Hello Caroline, I guess your computer is like mine and doesn't keep your formatting which is why it comes out all in a lump. The way to prevent this is to use a code that the internet recognises for paragraph break. First you write () . I've put each one in brackets so that it doesn't just act as a paragraph change and not show up here. I hope that converts ok and doesn't read as some other formatting code.


    I think you are absolutely right about the value of introducing Christian as an umbrella term. I always refer to its roots, Christ being the Greek translation of the Hebrew word Messiah, and give some background about the way the Jews have been promissed a Messiah who will come to establish God's Kingdom - that the Messiah is the anointed one, 'Made King by God.

    Then I look at the actual evidence for Jesus having been a real man who lived in Palestine/Israel some 2000 years ago. What are the sources of information about him.?

    It's important to bring in the Jewish and Roman sources as they are independent of Christianity and prove that he really did live.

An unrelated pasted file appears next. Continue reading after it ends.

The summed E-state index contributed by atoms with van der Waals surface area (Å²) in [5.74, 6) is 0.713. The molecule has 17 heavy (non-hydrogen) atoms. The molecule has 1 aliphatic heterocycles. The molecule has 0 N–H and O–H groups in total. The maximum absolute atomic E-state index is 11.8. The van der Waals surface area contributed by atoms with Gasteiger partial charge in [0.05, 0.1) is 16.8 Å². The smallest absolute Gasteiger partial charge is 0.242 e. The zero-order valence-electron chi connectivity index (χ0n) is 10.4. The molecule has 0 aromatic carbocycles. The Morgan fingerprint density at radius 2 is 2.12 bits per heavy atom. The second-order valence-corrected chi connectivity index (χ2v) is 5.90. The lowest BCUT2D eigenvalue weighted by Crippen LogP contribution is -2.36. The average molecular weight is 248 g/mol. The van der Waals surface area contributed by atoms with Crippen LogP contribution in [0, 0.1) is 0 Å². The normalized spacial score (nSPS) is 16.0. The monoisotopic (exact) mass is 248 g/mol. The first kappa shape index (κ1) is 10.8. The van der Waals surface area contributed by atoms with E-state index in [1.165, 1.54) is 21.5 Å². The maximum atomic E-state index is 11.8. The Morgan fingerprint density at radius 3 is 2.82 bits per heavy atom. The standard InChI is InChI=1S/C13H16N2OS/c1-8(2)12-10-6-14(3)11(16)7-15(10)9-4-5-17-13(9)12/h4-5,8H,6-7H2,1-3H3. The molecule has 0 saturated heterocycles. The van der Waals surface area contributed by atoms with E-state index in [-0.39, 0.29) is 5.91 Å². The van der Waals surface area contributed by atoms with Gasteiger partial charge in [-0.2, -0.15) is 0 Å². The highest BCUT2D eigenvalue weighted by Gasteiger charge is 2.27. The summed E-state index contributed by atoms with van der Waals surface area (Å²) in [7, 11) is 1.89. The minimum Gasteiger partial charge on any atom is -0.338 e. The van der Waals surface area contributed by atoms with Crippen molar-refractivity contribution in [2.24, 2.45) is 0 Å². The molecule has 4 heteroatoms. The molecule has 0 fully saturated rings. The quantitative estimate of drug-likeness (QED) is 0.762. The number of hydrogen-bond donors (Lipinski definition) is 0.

Then say that Christians are people who don't think Jesus was an ordinary man or even a good man. Most Christians believe that Jesus was The Christ, made king by God - that he was God Incarnate and in him God is revealled in a unique way.

    But you can make it clear that not all Christians understand or view Jesus in the same way. This comes down to different interpretation of the books in the Bible.

    Then I would do a few lessons on the Bible and the different genre of writing we find in it - and the different ways in which Christians can approach and read it.

    You can give an outline of the way that the books of the Bible were written and compiled - and the ways that Christianity has branched out over the years since Jesus lived so that there are now more than 20,000 different denominations.....